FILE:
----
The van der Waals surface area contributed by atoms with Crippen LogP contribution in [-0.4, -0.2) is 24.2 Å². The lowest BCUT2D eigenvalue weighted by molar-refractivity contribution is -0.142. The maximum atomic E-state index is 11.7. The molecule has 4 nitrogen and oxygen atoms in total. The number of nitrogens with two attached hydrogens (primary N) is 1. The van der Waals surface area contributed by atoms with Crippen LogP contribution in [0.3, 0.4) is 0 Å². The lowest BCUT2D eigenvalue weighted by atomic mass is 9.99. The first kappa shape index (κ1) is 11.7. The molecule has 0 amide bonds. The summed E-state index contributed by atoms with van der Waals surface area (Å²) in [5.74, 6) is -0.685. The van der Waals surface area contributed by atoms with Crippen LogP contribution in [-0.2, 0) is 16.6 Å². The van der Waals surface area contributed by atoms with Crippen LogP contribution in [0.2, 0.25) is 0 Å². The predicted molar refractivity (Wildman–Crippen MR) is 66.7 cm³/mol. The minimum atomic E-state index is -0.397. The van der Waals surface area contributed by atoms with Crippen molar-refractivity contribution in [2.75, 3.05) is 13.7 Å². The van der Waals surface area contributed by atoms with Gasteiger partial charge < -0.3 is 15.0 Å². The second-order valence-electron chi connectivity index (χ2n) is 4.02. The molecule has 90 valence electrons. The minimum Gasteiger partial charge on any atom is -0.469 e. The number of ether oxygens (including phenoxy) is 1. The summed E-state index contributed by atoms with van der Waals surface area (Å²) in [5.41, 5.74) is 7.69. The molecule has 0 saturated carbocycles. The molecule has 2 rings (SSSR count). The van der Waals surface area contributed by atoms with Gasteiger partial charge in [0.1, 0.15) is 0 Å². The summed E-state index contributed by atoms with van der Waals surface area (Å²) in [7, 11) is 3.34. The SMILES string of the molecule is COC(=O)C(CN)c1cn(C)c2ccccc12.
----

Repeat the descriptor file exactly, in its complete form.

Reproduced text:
The van der Waals surface area contributed by atoms with Crippen LogP contribution in [-0.4, -0.2) is 24.2 Å². The lowest BCUT2D eigenvalue weighted by molar-refractivity contribution is -0.142. The maximum atomic E-state index is 11.7. The molecule has 4 nitrogen and oxygen atoms in total. The number of nitrogens with two attached hydrogens (primary N) is 1. The van der Waals surface area contributed by atoms with Crippen LogP contribution in [0.3, 0.4) is 0 Å². The lowest BCUT2D eigenvalue weighted by atomic mass is 9.99. The first kappa shape index (κ1) is 11.7. The molecule has 0 amide bonds. The summed E-state index contributed by atoms with van der Waals surface area (Å²) in [5.74, 6) is -0.685. The van der Waals surface area contributed by atoms with Crippen LogP contribution in [-0.2, 0) is 16.6 Å². The van der Waals surface area contributed by atoms with Crippen LogP contribution in [0.2, 0.25) is 0 Å². The predicted molar refractivity (Wildman–Crippen MR) is 66.7 cm³/mol. The minimum atomic E-state index is -0.397. The van der Waals surface area contributed by atoms with Crippen molar-refractivity contribution in [2.75, 3.05) is 13.7 Å². The van der Waals surface area contributed by atoms with Gasteiger partial charge < -0.3 is 15.0 Å². The second-order valence-electron chi connectivity index (χ2n) is 4.02. The molecule has 90 valence electrons. The minimum Gasteiger partial charge on any atom is -0.469 e. The number of ether oxygens (including phenoxy) is 1. The summed E-state index contributed by atoms with van der Waals surface area (Å²) in [5.41, 5.74) is 7.69. The molecule has 0 saturated carbocycles. The molecule has 2 rings (SSSR count). The van der Waals surface area contributed by atoms with Gasteiger partial charge in [0.1, 0.15) is 0 Å². The summed E-state index contributed by atoms with van der Waals surface area (Å²) in [7, 11) is 3.34. The SMILES string of the molecule is COC(=O)C(CN)c1cn(C)c2ccccc12.